“Although the district court sentenced Woodard under then-controlling Seventh Circuit precedent, it is plain at the time of our review that under Peugh, the district court committed an error,” Williams wrote.
 

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  1. I work with some older lawyers in the 70s, 80s, and they are sharp as tacks compared to the foggy minded, undisciplined, inexperienced, listless & aimless "youths" being churned out by the diploma mill law schools by the tens of thousands. A client is generally lucky to land a lawyer who has decided to stay in practice a long time. Young people shouldn't kid themselves. Experience is golden especially in something like law. When you start out as a new lawyer you are about as powerful as a babe in the cradle. Whereas the silver halo of age usually crowns someone who can strike like thunder.

  2. YES I WENT THROUGH THIS BEFORE IN A DIFFERENT SITUATION WITH MY YOUNGEST SON PEOPLE NEED TO LEAVE US ALONE WITH DCS IF WE ARE NOT HURTING OR NEGLECT OUR CHILDREN WHY ARE THEY EVEN CALLED OUT AND THE PEOPLE MAKING FALSE REPORTS NEED TO GO TO JAIL AND HAVE A CLASS D FELONY ON THERE RECORD TO SEE HOW IT FEELS. I WENT THREW ALOT WHEN HE WAS TAKEN WHAT ELSE DOES THESE SCHOOL WANT ME TO SERVE 25 YEARS TO LIFE ON LIES THERE TELLING OR EVEN LE SAME THING LIED TO THE COUNTY PROSECUTOR JUST SO I WOULD GET ARRESTED AND GET TIME HE THOUGHT AND IT TURNED OUT I DID WHAT I HAD TO DO NOT PROUD OF WHAT HAPPEN AND SHOULD KNOW ABOUT SEEKING MEDICAL ATTENTION FOR MY CHILD I AM DISABLED AND SICK OF GETTING TREATED BADLY HOW WOULD THEY LIKE IT IF I CALLED APS ON THEM FOR A CHANGE THEN THEY CAN COME AND ARREST THEM RIGHT OUT OF THE SCHOOL. NOW WE ARE HOMELESS AND THE CHILDREN ARE STAYING WITH A RELATIVE AND GUARDIAN AND THE SCHOOL WON'T LET THEM GO TO SCHOOL THERE BUT WANT THEM TO GO TO SCHOOL WHERE BULLYING IS ALLOWED REAL SMART THINKING ON A SCHOOL STAFF.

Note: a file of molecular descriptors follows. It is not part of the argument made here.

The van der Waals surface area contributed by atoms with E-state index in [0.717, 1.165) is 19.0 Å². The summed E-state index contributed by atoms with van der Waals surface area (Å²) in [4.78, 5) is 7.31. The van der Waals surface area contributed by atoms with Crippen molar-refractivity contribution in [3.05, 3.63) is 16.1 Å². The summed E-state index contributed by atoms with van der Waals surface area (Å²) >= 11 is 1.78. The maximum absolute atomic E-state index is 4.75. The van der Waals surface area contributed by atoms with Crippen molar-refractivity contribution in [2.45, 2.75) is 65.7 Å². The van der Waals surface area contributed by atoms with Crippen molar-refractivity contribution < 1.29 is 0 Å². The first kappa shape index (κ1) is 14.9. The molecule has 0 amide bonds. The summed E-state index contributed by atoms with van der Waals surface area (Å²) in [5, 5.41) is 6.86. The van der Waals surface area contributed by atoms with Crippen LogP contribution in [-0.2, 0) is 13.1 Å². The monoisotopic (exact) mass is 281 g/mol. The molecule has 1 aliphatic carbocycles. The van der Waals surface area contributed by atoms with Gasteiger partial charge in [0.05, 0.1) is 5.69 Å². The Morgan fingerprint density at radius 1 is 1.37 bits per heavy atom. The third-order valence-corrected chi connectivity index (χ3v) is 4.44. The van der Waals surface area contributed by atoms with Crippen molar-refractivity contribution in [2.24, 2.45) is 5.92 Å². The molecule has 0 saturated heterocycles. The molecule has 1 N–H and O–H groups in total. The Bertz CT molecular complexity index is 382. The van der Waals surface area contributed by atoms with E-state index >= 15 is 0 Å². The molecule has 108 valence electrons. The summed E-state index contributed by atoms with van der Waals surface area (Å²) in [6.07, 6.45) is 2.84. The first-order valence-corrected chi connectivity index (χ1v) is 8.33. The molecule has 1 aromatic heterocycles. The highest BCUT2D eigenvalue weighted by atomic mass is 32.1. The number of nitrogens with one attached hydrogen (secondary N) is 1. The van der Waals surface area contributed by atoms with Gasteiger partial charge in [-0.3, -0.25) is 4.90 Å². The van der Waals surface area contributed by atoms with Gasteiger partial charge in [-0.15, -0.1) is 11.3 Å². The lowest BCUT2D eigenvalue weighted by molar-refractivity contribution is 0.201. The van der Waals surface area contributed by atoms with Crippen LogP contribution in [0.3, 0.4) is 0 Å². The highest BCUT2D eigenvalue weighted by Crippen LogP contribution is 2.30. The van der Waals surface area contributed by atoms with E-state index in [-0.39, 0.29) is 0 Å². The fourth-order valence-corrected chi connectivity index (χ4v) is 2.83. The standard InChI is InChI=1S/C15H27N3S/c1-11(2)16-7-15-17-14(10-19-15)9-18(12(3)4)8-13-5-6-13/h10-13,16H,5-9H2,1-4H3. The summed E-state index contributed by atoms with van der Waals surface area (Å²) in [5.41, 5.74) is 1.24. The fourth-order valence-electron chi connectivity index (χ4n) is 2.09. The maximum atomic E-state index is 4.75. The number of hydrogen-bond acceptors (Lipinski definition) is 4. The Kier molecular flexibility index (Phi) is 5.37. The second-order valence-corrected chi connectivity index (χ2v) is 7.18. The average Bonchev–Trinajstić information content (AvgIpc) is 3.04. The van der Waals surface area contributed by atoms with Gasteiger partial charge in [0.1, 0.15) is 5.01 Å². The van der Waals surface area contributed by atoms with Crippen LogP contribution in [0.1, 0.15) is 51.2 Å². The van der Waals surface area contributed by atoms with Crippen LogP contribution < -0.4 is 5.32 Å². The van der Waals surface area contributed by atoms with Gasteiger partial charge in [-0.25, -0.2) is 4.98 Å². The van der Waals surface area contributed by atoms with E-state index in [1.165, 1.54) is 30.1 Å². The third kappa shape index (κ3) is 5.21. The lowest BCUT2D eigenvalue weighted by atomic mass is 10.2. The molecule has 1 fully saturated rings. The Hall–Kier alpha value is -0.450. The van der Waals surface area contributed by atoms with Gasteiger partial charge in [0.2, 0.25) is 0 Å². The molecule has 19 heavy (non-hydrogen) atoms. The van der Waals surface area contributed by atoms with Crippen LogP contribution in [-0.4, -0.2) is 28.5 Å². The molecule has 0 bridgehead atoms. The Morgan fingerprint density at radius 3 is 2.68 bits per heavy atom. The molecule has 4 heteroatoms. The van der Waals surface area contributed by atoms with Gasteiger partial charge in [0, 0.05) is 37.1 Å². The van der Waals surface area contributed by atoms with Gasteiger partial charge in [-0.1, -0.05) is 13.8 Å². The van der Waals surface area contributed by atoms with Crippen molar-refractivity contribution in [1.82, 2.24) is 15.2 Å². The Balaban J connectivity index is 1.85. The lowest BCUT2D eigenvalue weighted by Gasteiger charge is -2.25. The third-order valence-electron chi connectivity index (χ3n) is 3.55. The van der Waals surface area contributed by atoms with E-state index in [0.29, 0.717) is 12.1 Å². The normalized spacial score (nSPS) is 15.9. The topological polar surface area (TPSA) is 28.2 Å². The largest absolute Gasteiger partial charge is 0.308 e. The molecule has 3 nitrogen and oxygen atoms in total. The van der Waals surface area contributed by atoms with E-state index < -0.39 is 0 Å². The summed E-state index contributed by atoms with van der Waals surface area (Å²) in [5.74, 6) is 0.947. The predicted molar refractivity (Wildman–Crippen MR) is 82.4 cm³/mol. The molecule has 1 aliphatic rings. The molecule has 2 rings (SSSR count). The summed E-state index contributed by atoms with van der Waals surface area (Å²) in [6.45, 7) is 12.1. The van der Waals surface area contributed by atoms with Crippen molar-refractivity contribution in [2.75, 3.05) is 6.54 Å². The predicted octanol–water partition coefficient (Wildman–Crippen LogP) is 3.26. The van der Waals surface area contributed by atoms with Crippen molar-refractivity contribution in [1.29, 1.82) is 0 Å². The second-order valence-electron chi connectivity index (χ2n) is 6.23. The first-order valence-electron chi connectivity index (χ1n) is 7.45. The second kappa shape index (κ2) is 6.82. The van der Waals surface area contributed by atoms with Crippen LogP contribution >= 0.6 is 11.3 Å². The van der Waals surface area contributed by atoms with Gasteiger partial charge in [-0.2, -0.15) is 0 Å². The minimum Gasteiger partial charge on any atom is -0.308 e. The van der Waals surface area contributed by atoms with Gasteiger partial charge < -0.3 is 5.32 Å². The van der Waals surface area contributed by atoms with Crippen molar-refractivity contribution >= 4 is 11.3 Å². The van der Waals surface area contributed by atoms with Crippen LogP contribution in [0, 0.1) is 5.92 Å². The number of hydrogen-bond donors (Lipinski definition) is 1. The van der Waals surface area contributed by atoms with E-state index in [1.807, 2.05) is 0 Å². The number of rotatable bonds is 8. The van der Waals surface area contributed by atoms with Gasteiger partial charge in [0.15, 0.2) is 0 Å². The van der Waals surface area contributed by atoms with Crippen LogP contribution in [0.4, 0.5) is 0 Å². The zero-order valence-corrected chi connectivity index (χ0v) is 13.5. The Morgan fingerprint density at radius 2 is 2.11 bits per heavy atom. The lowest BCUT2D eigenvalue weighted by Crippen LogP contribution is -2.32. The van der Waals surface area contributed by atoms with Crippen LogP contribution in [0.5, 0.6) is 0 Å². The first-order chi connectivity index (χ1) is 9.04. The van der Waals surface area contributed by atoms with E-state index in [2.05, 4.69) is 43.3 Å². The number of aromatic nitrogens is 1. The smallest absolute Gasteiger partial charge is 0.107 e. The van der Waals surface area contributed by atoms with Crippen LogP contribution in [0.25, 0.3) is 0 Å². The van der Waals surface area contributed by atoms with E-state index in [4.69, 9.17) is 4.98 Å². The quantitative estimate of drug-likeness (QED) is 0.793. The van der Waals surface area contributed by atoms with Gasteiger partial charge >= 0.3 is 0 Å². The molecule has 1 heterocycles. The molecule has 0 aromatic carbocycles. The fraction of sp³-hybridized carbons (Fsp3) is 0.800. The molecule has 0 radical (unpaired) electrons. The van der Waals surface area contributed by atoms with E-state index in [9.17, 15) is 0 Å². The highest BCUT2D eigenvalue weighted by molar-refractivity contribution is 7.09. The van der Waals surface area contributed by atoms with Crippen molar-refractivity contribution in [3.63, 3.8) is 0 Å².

3. Family court judges never fail to surprise me with their irrational thinking. First of all any man who abuses his wife is not fit to be a parent. A man who can't control his anger should not be allowed around his child unsupervised period. Just because he's never been convicted of abusing his child doesn't mean he won't and maybe he hasn't but a man that has such poor judgement and control is not fit to parent without oversight - only a moron would think otherwise. Secondly, why should the mother have to pay? He's the one who made the poor decisions to abuse and he should be the one to pay the price - monetarily and otherwise. Yes it's sad that the little girl may be deprived of her father, but really what kind of father is he - the one that abuses her mother the one that can't even step up and do what's necessary on his own instead the abused mother is to pay for him???? What is this Judge thinking? Another example of how this world rewards bad behavior and punishes those who do right. Way to go Judge - NOT.

  4. Right on. Legalize it. We can take billions away from the drug cartels and help reduce violence in central America and more unwanted illegal immigration all in one fell swoop. cut taxes on the savings from needless incarcerations. On and stop eroding our fourth amendment freedom or whatever's left of it.

  5. "...a switch from crop production to hog production "does not constitute a significant change."??? REALLY?!?! Any judge that cannot see a significant difference between a plant and an animal needs to find another line of work.